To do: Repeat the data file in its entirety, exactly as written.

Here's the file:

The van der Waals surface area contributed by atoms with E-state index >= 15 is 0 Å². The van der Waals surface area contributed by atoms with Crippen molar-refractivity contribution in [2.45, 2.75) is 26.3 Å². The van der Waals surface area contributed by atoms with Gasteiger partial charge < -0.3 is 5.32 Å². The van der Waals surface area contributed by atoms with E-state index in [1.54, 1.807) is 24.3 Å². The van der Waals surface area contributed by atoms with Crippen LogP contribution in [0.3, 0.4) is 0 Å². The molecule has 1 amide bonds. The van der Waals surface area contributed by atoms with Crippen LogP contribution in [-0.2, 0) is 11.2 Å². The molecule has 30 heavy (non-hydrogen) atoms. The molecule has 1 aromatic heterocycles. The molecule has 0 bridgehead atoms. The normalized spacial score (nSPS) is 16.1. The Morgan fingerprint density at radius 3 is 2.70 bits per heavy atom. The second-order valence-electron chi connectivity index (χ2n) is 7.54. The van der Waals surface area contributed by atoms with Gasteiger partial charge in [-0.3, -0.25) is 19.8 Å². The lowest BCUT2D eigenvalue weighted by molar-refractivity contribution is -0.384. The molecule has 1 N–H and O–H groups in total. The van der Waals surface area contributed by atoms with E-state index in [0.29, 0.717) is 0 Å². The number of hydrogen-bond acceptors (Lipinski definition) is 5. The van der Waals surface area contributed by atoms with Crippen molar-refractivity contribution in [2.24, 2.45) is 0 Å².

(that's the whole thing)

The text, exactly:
The van der Waals surface area contributed by atoms with E-state index >= 15 is 0 Å². The van der Waals surface area contributed by atoms with Crippen molar-refractivity contribution in [2.45, 2.75) is 26.3 Å². The van der Waals surface area contributed by atoms with Gasteiger partial charge < -0.3 is 5.32 Å². The van der Waals surface area contributed by atoms with E-state index in [1.54, 1.807) is 24.3 Å². The van der Waals surface area contributed by atoms with Crippen LogP contribution in [0.3, 0.4) is 0 Å². The molecule has 1 amide bonds. The van der Waals surface area contributed by atoms with Crippen LogP contribution in [-0.2, 0) is 11.2 Å². The molecule has 30 heavy (non-hydrogen) atoms. The molecule has 1 aromatic heterocycles. The molecule has 0 bridgehead atoms. The normalized spacial score (nSPS) is 16.1. The Morgan fingerprint density at radius 3 is 2.70 bits per heavy atom. The second-order valence-electron chi connectivity index (χ2n) is 7.54. The van der Waals surface area contributed by atoms with Gasteiger partial charge in [-0.3, -0.25) is 19.8 Å². The lowest BCUT2D eigenvalue weighted by molar-refractivity contribution is -0.384. The molecule has 1 N–H and O–H groups in total. The van der Waals surface area contributed by atoms with E-state index in [0.29, 0.717) is 0 Å². The number of hydrogen-bond acceptors (Lipinski definition) is 5. The van der Waals surface area contributed by atoms with Crippen molar-refractivity contribution in [2.24, 2.45) is 0 Å².